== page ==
We visited a band member in the hospital. He fell off his bunk and had eleven stitches in his side. He found out the hard way that the top bunk was definitely not meant for two!!!. Poor Takis.
Seated at our dining table we had the most interesting of people. Of course we were aware that once on a ship people can tell you what the heck they like and we can't dispute it, however there was one dear old gentleman who's name was Jim, we later were told it was Sir Jim. We tended to believe him as he always had the most amazing stories to tell that we doubted could ever be made up with so much accuracy. Many a meal passed quickly thanks to Sir Jim and his wonderful tales.
Others on our table were Richard a young boy leaving England to become a Jackeroo in Oz, I hope he made the transition successfully. Pat and Helen from Hull who became great friends to my parents.
Not forgetting our wonderfully well mannered table waiter we knew as " Tony".
My mother would say at every mealtime, oh he's a lovely boy, so well mannered and so patient. We only needed telling once mom.
Towards the end of the journey there was trouble on the sundeck one evening. A bunch of Aussie blokes returning home had apparently gotten into a drunken brawl and had started throwing deck chairs overboard. The following day the newsletter told us that several of them had been arrested and an unprecedented number of people were in the ships brig and would remain there until the ship docked in Fremantle.
We passed through the Panama canal just on Christmas ( see photo) and I remeber the feast was truly magnificent. Many times have members of my family commented that for a migrant ship she did herself proud. If there were such boats today I doubt they would measure up.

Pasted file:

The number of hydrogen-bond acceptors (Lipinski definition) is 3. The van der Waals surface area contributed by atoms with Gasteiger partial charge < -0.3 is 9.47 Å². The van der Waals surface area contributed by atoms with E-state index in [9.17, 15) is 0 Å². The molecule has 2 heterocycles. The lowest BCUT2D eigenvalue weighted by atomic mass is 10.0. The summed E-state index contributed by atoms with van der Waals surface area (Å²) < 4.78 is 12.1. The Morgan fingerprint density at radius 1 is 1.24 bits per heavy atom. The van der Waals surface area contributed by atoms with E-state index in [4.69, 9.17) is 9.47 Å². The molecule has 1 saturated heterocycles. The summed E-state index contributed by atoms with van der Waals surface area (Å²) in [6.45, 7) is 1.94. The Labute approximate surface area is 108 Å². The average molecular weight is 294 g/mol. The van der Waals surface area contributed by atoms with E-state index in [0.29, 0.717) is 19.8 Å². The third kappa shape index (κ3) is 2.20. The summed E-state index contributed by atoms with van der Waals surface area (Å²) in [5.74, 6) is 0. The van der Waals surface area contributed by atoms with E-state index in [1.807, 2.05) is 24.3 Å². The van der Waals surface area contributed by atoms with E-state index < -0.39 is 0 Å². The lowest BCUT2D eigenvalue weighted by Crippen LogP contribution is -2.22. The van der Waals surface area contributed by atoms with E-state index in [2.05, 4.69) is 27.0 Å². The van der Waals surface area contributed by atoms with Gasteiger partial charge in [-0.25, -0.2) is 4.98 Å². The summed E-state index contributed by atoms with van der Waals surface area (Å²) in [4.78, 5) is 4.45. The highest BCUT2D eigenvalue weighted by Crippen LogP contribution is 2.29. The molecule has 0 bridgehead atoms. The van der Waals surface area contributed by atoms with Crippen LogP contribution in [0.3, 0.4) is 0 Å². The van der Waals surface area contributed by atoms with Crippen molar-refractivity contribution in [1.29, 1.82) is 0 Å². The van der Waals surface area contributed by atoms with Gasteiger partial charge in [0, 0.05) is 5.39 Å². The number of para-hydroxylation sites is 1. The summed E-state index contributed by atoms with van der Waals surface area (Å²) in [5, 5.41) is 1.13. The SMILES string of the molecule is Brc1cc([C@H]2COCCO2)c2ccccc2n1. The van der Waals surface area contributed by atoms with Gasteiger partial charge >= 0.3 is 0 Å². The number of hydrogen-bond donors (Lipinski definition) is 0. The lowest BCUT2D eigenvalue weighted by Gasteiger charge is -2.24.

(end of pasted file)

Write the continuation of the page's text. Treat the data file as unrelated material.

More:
My brother and his family left the ship in Sydney after a tearful farewell. My parents and I went onto Auckland and started our new life there where my other brother lived.
I moved to Sydney in 1969 after just nine months in Auckland, I loved the country but found it a bit too quiet for a girl who was no longer shy. Had that shy girl disembarked at Auckland she may have stayed but after five weeks at sea it kind of changes ones outlook on life and all that's out there.
I married in Sydney in 1971 and I now live in Brisbane.
No longer married I live close to my three children all in their late twenties.Yes I have a lot to thank the Australis for. She not only gave me a life free from terrible shyness she gave me a new life the other side of the world.
Seeing the photo's of how she is now bought more than a few tears to my eyes. I am sure many of you felt the same.
Have any other passengers ever wondered where they would be and what they would be doing if it had not been for that ships journey they decided to take many years ago, to the other side of the world?
May she rest in peace.
Lee Corpe ( nee Crump).
Regretfully I am "running down" the S. S. Australis website due to increasing family and health issues.
I may occasionally update the site if I receive a great story/photos from ex-crew only
, if it is a new contact.
I know there are still stories to share from ex-crew all over the world, who haven't yet been in touch.
I am deeply moved by the interest and wonderful contributions from numerous passengers and crew over many years.
A HUGE THANK YOU.
You can send messages to me on this e-mail address: